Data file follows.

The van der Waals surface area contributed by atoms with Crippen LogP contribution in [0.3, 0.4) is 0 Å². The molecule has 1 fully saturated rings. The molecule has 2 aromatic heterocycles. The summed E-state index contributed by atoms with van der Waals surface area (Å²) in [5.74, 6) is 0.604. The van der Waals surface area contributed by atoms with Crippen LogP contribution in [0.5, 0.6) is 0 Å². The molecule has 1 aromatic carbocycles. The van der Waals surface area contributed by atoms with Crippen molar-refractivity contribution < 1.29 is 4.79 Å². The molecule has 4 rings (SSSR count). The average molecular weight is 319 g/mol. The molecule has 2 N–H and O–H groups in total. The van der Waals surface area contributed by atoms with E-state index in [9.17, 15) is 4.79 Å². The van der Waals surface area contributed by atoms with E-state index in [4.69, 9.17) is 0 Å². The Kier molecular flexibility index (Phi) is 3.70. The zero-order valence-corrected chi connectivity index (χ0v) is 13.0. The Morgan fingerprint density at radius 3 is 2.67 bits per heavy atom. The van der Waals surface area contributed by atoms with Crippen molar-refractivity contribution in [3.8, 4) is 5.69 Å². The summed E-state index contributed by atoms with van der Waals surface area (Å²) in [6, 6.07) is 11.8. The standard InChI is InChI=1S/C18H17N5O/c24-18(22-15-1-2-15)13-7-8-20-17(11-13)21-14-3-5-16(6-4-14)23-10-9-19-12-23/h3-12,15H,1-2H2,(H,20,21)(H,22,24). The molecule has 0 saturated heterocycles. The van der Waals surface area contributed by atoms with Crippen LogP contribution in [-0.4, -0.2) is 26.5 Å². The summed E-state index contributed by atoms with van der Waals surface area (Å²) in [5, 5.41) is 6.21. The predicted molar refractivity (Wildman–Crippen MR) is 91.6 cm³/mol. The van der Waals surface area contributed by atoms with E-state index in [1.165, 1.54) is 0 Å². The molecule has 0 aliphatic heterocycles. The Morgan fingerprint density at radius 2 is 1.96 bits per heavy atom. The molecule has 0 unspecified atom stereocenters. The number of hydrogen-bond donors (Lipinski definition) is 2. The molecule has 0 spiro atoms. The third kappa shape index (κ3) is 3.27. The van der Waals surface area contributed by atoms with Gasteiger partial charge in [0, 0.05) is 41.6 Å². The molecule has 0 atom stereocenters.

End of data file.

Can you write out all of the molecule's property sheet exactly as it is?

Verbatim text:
The van der Waals surface area contributed by atoms with Crippen LogP contribution in [0.3, 0.4) is 0 Å². The molecule has 1 fully saturated rings. The molecule has 2 aromatic heterocycles. The summed E-state index contributed by atoms with van der Waals surface area (Å²) in [5.74, 6) is 0.604. The van der Waals surface area contributed by atoms with Crippen LogP contribution in [0.5, 0.6) is 0 Å². The molecule has 1 aromatic carbocycles. The van der Waals surface area contributed by atoms with Crippen molar-refractivity contribution < 1.29 is 4.79 Å². The molecule has 4 rings (SSSR count). The average molecular weight is 319 g/mol. The molecule has 2 N–H and O–H groups in total. The van der Waals surface area contributed by atoms with E-state index in [9.17, 15) is 4.79 Å². The van der Waals surface area contributed by atoms with E-state index in [4.69, 9.17) is 0 Å². The Kier molecular flexibility index (Phi) is 3.70. The zero-order valence-corrected chi connectivity index (χ0v) is 13.0. The Morgan fingerprint density at radius 3 is 2.67 bits per heavy atom. The van der Waals surface area contributed by atoms with Crippen molar-refractivity contribution in [3.8, 4) is 5.69 Å². The summed E-state index contributed by atoms with van der Waals surface area (Å²) in [6, 6.07) is 11.8. The standard InChI is InChI=1S/C18H17N5O/c24-18(22-15-1-2-15)13-7-8-20-17(11-13)21-14-3-5-16(6-4-14)23-10-9-19-12-23/h3-12,15H,1-2H2,(H,20,21)(H,22,24). The molecule has 0 saturated heterocycles. The van der Waals surface area contributed by atoms with Crippen LogP contribution in [-0.4, -0.2) is 26.5 Å². The summed E-state index contributed by atoms with van der Waals surface area (Å²) in [5, 5.41) is 6.21. The predicted molar refractivity (Wildman–Crippen MR) is 91.6 cm³/mol. The van der Waals surface area contributed by atoms with E-state index in [1.165, 1.54) is 0 Å². The molecule has 0 aliphatic heterocycles. The Morgan fingerprint density at radius 2 is 1.96 bits per heavy atom. The molecule has 0 unspecified atom stereocenters. The number of hydrogen-bond donors (Lipinski definition) is 2. The molecule has 0 spiro atoms. The third kappa shape index (κ3) is 3.27. The van der Waals surface area contributed by atoms with Gasteiger partial charge in [0, 0.05) is 41.6 Å². The molecule has 0 atom stereocenters.